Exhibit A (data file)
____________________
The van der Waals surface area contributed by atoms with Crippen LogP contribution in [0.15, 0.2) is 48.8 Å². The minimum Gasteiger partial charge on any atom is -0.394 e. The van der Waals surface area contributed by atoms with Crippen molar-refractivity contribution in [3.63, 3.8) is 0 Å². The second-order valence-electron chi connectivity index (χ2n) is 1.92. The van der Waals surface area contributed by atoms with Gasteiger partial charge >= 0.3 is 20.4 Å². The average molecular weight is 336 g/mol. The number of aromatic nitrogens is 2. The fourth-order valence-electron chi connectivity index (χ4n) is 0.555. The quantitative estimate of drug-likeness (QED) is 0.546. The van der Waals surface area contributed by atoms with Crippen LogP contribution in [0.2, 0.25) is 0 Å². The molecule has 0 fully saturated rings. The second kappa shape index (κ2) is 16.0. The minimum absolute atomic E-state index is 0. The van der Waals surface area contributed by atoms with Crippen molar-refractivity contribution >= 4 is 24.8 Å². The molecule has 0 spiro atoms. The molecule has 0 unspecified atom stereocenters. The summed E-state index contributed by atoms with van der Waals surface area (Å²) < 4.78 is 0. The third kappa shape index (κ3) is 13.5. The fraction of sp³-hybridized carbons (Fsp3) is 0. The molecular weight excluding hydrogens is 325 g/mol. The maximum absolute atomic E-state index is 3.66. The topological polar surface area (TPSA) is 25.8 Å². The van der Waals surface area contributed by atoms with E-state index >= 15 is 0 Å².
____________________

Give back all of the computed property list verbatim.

The van der Waals surface area contributed by atoms with Crippen LogP contribution in [0.15, 0.2) is 48.8 Å². The minimum Gasteiger partial charge on any atom is -0.394 e. The van der Waals surface area contributed by atoms with Crippen molar-refractivity contribution in [3.63, 3.8) is 0 Å². The second-order valence-electron chi connectivity index (χ2n) is 1.92. The van der Waals surface area contributed by atoms with Gasteiger partial charge >= 0.3 is 20.4 Å². The average molecular weight is 336 g/mol. The number of aromatic nitrogens is 2. The fourth-order valence-electron chi connectivity index (χ4n) is 0.555. The quantitative estimate of drug-likeness (QED) is 0.546. The van der Waals surface area contributed by atoms with Crippen LogP contribution in [0.2, 0.25) is 0 Å². The molecule has 0 fully saturated rings. The second kappa shape index (κ2) is 16.0. The minimum absolute atomic E-state index is 0. The van der Waals surface area contributed by atoms with Crippen molar-refractivity contribution >= 4 is 24.8 Å². The molecule has 0 spiro atoms. The molecule has 0 unspecified atom stereocenters. The summed E-state index contributed by atoms with van der Waals surface area (Å²) < 4.78 is 0. The third kappa shape index (κ3) is 13.5. The fraction of sp³-hybridized carbons (Fsp3) is 0. The molecular weight excluding hydrogens is 325 g/mol. The maximum absolute atomic E-state index is 3.66. The topological polar surface area (TPSA) is 25.8 Å². The van der Waals surface area contributed by atoms with E-state index >= 15 is 0 Å².